Stunning fashion photos on a shoestring budget

How to do anything photographic on a shoestring budget, Episode 1

Ahh the economy. It has driven many of us insane trying to figure out how to do more with less. Clients constantly approach us asking for miracles with shoestring budgets. A fine example is shooting anything fashion related. Editorial work these days pays almost nothing if you are lucky or nothing at all for the most part.


How do you shoot such a thing without taking a major loss financially? Yes. it will look great in your portfolio, but the rental cost of a Phase Back, all that Profoto gear and so forth will set you back a pretty penny.

How can I do this without losing my shirt in the process? How could I  shoot such a project for a budget of, say, $500 or less?

Let’s look at a few things first. Most portfolio prints and in truth magazine prints don’t require 45 to 65 megapixels. Even 18 MP is overkill. The 12-16MP resolution of most mirrorless cameras, with careful use, will provide more than enough resolution. Since many of us have a small camera that is well within these margins, let’s see what we can do with such a limited budget to shoot a Fashion Editorial. While the camera I will be using is the Pentax Q with it’s equivalent 47/1.9 lens, these techniques apply to practically any mirrorless unit with little to no modification. So let us look at what equipment we can use and stay within budget.

First, the lighting:

Adorama RS-F18 Manual Flash Unit with PC Cord, GN 50 at ISO 100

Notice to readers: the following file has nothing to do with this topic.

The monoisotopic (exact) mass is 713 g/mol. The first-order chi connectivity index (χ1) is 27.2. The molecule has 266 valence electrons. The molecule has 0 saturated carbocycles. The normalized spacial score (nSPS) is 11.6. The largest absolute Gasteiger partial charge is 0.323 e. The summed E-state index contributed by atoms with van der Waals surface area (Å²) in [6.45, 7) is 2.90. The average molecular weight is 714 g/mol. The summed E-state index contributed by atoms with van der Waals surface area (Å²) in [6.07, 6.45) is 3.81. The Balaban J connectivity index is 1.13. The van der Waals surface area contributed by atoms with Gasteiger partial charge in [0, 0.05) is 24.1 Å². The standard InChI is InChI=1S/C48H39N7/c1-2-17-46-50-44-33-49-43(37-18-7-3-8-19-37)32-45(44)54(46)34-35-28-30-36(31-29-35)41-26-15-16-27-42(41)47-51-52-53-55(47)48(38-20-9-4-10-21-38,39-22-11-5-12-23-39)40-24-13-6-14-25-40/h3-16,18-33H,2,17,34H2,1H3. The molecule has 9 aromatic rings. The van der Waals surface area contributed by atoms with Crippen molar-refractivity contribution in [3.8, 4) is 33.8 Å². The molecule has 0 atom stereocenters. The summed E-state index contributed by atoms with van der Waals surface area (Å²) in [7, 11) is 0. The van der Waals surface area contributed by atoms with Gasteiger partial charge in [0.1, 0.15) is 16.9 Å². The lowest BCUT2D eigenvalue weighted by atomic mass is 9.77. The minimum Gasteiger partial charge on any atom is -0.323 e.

The Adorama F-18 flash is a good choice here for two reasons. First, it’s fairly powerful at GN50, and of course at a retail cost of $19.95 it is very inexpensive. Since this unit doesn’t have a thrytistor it always outputs at full power making the use of light modifiers much easier when used with a meter. In other words, the output is consistent. We will use two of these for the shoot. Total cost: $39.90

Flashpoint Soft Box for Shoe Mount Flashes, 16" With mounting hardware


I like my light a bit diffuse and soft.  Flashpoint makes this useful small soft box for shoe-mounted flashes, complete with mounting grip. When used with the Adorama - Boom Arm with Weight Bag for Studio Lights I can have my assistant move about to adjust both the position and intensity of the light (via the famed inverse square law). Total cost of soft box and boom arm is $77.90 bringing us to a grand total for the shoot so far to $117.80.

Flashpoint Q Series 6" Beauty Dish Reflector